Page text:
The Pumas have evolved from the ’10-man game’ they played in the early World Cups, via the talented and daring 2007 bronze- medal winners, into a modern-looking team capable of beating anyone.
Argentina’s emphatic 45-16 victory over Tonga at Leicester on Sunday, which gave them one foot in the quarter-final door, came from a mixed performance they said had not been overly good especially in their normally reliable scrum.
“The truth is we’re not happy even if we achieved our prime objective,” said flyhalf Nicolas Sanchez, the tournament’s top scorer after his 25-point contribution included a try, after Argentina leapfrogged Tonga into second place in Pool C.
“We believe we can play better, score more points. They surprised us especially in physical contact … every time we had the ball they got inside us, beat us in hand-to-hand (combat) and that weakens us a lot.
“We know we want to go for a lot more so our matches must start here. We got five tries, the team keeps looking (to improve) its attacking game,” added Sanchez.
Coach Daniel Hourcade said it would have been different if Argentina, having claimed two tries in two minutes midway through the first half, had taken the chances they had for two more before the half-hour was up.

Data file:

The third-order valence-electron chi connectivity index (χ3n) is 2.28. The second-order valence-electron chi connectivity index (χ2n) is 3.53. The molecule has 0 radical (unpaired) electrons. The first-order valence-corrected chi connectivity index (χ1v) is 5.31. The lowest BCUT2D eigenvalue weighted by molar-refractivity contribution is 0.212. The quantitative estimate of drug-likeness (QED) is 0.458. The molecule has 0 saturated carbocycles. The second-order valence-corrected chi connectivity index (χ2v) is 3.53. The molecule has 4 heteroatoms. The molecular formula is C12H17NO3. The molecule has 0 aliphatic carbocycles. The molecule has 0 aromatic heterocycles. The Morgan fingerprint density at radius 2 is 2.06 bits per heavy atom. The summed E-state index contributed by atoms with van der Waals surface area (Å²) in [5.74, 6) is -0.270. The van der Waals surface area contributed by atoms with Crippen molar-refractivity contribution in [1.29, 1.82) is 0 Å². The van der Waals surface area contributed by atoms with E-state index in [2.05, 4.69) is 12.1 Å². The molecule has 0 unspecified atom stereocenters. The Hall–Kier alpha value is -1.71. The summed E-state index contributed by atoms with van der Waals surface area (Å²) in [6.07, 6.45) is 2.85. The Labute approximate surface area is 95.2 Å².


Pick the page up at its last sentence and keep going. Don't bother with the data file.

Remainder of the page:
“At times we’re dangerous but we have things to improve, we know the mistakes we made today we can’t permit against a stronger team,” said fullback Joaquin Tuculet who notched one try and squandered another chance.
“We didn’t have the aggression we had in other matches and there were moments when we could have scored and didn’t. We’re on the right track, you can’t always play without making mistakes, but overall we’ve had three good matches and we have to carry on like this.”
Argentina opened with a 26-16 defeat against title holders New Zealand at Wembley that included a try and a 16-9 lead early in the second half.
They then grabbed nine tries in a 54-9 romp against Georgia. The Pumas close the pool stages against Namibia at Leicester on Sunday.
(Editing by Tony Jimenez)